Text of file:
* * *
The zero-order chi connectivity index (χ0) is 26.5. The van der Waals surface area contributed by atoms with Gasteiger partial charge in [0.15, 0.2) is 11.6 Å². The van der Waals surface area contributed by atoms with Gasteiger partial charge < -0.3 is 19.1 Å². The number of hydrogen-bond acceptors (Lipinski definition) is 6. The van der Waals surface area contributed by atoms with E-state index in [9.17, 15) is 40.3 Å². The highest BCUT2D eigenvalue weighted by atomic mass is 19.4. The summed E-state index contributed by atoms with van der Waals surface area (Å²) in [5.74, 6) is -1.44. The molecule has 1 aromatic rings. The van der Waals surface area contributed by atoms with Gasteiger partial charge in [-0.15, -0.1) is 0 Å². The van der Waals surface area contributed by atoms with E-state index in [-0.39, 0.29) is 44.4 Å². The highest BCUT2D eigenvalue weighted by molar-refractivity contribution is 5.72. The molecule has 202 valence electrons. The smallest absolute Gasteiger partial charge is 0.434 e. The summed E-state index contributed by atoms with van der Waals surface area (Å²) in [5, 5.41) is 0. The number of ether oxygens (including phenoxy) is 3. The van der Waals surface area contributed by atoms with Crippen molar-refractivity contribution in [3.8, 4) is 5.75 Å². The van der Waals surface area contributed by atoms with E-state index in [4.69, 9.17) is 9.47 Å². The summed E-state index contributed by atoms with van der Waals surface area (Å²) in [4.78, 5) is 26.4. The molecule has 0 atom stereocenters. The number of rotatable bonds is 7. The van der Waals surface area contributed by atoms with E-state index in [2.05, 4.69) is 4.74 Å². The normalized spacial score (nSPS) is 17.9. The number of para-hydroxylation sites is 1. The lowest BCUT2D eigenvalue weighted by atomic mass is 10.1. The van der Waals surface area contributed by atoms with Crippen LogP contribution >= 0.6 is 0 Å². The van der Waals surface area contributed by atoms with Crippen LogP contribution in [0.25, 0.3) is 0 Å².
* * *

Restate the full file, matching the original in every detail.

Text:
The zero-order chi connectivity index (χ0) is 26.5. The van der Waals surface area contributed by atoms with Gasteiger partial charge in [0.15, 0.2) is 11.6 Å². The van der Waals surface area contributed by atoms with Gasteiger partial charge < -0.3 is 19.1 Å². The number of hydrogen-bond acceptors (Lipinski definition) is 6. The van der Waals surface area contributed by atoms with E-state index in [9.17, 15) is 40.3 Å². The highest BCUT2D eigenvalue weighted by atomic mass is 19.4. The summed E-state index contributed by atoms with van der Waals surface area (Å²) in [5.74, 6) is -1.44. The molecule has 1 aromatic rings. The van der Waals surface area contributed by atoms with Gasteiger partial charge in [-0.15, -0.1) is 0 Å². The van der Waals surface area contributed by atoms with E-state index in [-0.39, 0.29) is 44.4 Å². The highest BCUT2D eigenvalue weighted by molar-refractivity contribution is 5.72. The molecule has 202 valence electrons. The smallest absolute Gasteiger partial charge is 0.434 e. The summed E-state index contributed by atoms with van der Waals surface area (Å²) in [5, 5.41) is 0. The number of ether oxygens (including phenoxy) is 3. The van der Waals surface area contributed by atoms with Crippen molar-refractivity contribution in [3.8, 4) is 5.75 Å². The van der Waals surface area contributed by atoms with E-state index in [4.69, 9.17) is 9.47 Å². The summed E-state index contributed by atoms with van der Waals surface area (Å²) in [4.78, 5) is 26.4. The molecule has 0 atom stereocenters. The number of rotatable bonds is 7. The van der Waals surface area contributed by atoms with E-state index in [2.05, 4.69) is 4.74 Å². The normalized spacial score (nSPS) is 17.9. The number of para-hydroxylation sites is 1. The lowest BCUT2D eigenvalue weighted by atomic mass is 10.1. The van der Waals surface area contributed by atoms with Crippen LogP contribution >= 0.6 is 0 Å². The van der Waals surface area contributed by atoms with Crippen LogP contribution in [0.25, 0.3) is 0 Å².